There are also shoes with waterproof membranes. These can be great for shorter runs on ice or through an inch or two of snow. However, once you get into runs of an hour or two and longer, nearly all “waterproof” running shoes will become damp from sweat, if not from snow entering the ankle collar and melting. Although uncommon, the occasional winter running shoe has a water-resistant upper, which can be a nice middle ground.
Even though membraned shoes will eventually get wet on the inside, they can help keep wet feet warm by reducing airflow through the shoe and holding in the heat generated by your feet. This makes them a viable choice for winter running for some people. Still, a membraned shoe is a very specific shoe for particular conditions. Having one of the best winter running traction devices in your closet, such as the Black Diamond Blitz Spike, can allow you to choose your shoe based on the conditions.
How do I care for winter running traction devices?
Little needs to be done for these devices as all metal components should be made of stainless steel or another non-corroding metal. Still, it can’t hurt to shake them off and let them dry after an outing before storing them. For traction devices with elastomer portions, avoid leaving them in direct sunlight and hot temperatures to prolong their life. While an uncommon situation for most of us, stretching the elastomer while below the rated temperature can also decrease its lifespan. The elastomers of our picks, especially the Kahtoola Microspikes, are durable and can withstand challenging conditions.
How do I choose between the available winter running traction devices?
Regarding performance, two primary considerations exist when choosing between the various traction devices intended for winter running.
First, consider what winter conditions you will most commonly be running in or, more importantly, on. Soft snow, hardpacked snow, and ice interact differently with traction devices. Toothed cleats tend to work well on all sorts of snow, while thin carbide tips bite better into firm ice. Those carbide tips won’t add much traction in deeper snow but will add some purchase on hardpacked snow.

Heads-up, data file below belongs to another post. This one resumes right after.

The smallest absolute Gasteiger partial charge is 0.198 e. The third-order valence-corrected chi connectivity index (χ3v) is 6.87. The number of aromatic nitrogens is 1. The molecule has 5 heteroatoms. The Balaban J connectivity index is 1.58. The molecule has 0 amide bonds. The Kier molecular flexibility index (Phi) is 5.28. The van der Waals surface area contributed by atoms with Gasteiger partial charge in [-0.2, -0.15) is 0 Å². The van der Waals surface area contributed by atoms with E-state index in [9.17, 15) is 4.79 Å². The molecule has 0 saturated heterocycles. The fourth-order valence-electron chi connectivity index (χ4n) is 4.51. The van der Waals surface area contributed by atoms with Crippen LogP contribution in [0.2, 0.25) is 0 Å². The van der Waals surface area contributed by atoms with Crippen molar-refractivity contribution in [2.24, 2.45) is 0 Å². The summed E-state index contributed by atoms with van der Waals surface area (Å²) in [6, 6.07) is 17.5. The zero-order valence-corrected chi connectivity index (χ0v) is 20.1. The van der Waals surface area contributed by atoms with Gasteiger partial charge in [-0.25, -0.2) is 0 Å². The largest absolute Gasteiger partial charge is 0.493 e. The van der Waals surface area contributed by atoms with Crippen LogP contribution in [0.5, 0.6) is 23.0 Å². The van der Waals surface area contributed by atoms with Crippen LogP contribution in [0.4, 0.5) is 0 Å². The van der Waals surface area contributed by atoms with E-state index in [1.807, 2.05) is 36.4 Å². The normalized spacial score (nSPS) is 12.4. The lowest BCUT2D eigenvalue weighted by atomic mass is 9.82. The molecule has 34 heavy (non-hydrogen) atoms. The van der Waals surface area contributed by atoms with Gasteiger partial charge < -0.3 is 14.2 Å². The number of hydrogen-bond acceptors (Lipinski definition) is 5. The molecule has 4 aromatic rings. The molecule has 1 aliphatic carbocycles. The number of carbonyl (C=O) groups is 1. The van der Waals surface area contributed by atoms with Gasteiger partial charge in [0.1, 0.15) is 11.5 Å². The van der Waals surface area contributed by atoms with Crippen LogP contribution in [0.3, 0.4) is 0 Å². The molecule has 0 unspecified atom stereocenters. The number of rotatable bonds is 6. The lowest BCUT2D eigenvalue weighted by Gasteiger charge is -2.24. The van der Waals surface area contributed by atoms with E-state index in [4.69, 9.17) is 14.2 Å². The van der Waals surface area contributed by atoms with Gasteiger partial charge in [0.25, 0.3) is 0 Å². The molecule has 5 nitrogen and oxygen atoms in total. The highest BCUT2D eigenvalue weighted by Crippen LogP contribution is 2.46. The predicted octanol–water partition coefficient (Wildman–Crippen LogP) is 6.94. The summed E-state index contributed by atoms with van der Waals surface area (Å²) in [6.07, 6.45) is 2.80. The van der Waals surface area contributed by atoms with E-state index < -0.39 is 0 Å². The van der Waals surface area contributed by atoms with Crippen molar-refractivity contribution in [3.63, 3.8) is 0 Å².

Second, consider what kind of and how much ice-free and snow-free firm terrain you’ll run on, such as pavement or rocky trails, as the cleats and spikes of traction devices can be uncomfortable on such surfaces. This annoyance and possible discomfort can be mitigated if a traction device, such as the Yaktrax Pro, is easy to take on and off and store, so long as there’s relatively infrequent alternation between bare, hard ground and wintry conditions underfoot.
Other important considerations in choosing traction devices include price, durability, weight, and portability.
Can I use winter running traction devices for technical mountaineering?
None of the traction devices above will fully substitute for a full crampon attached to a mountaineering boot, but many perform quite well on steeper terrain. The Kahtoola Microspikes are the closest option to a full crampon and grip well when snow slopes get steeper. The simple fact that running shoes aren’t as stiff as boots makes them less capable at kicking steps in hard snow, regardless of how burly an attached traction device is. Running-focused traction devices also lack the front points of crampons, making them less adept at steep terrain. That said, most winter running traction devices will easily handle most of the terrain runners take them on without a problem.
What about using traction devices for walking?
While all the traction devices we looked at would be suitable for running, check out this traction device roundup that’s more tuned toward walking and hiking if that’s your primary use. The Yaktrax Pro is a popular traction option for walkers.
Other Winter Running Resources
Now that we’ve hopefully helped you stay upright, here are some additional resources for winter running.
- Finding Footing: Techniques for Running on Snow and Ice
- Embracing Winter: How Do You Do It? – Lots of good commentary from personal perspectives in the comments
- Winter Training: Making This Your Most Effective Off-Season Yet
- Seasonal Affective Disorder and the Power of Positive Self-Talk
- iRunFar’s treadmill articles, with Treadmill Training: Welcome to the Machine being a good start
- Snowshoe Running Basics: The Why and How
- Snowshoe Racing
Fun Winter Running Reading
Finally, here are some entertaining stories about winter running.
- Why I Hate/Love Running in Winter – An amusing take on running through the winter
- What a Drag: Joe Grant’s Susitna 100 Experience – Joe Grant writes of his struggles pulling a sled with mandatory equipment for 100 miles in Alaska’s Susitna 100 Mile
- Geoff Roes’s 2012 Iditarod Trail Invitational (350-miles) Report – Geoff Roes’s blow-by-blow report of his 2012 Iditarod Trail Invitational run through the Alaskan winter
- David Johnston, 2014 Iditarod Trail Invitational 350-Mile Champion, Interview – An interview with David Johnston after his record-setting win (4 days, 1 hour, and 38 minutes) of this 350-mile race through Alaska’s winter wilderness
- Beautiful and Brutal: A 2018 White Mountains 100 Race Report – Bryon Powell shares the experience of running his first Alaskan winter 100 miler, the White Mountains 100 Mile, in 2018
Call for Comments
- What’s your favorite winter running traction device or devices?
- What winter running advice do you have?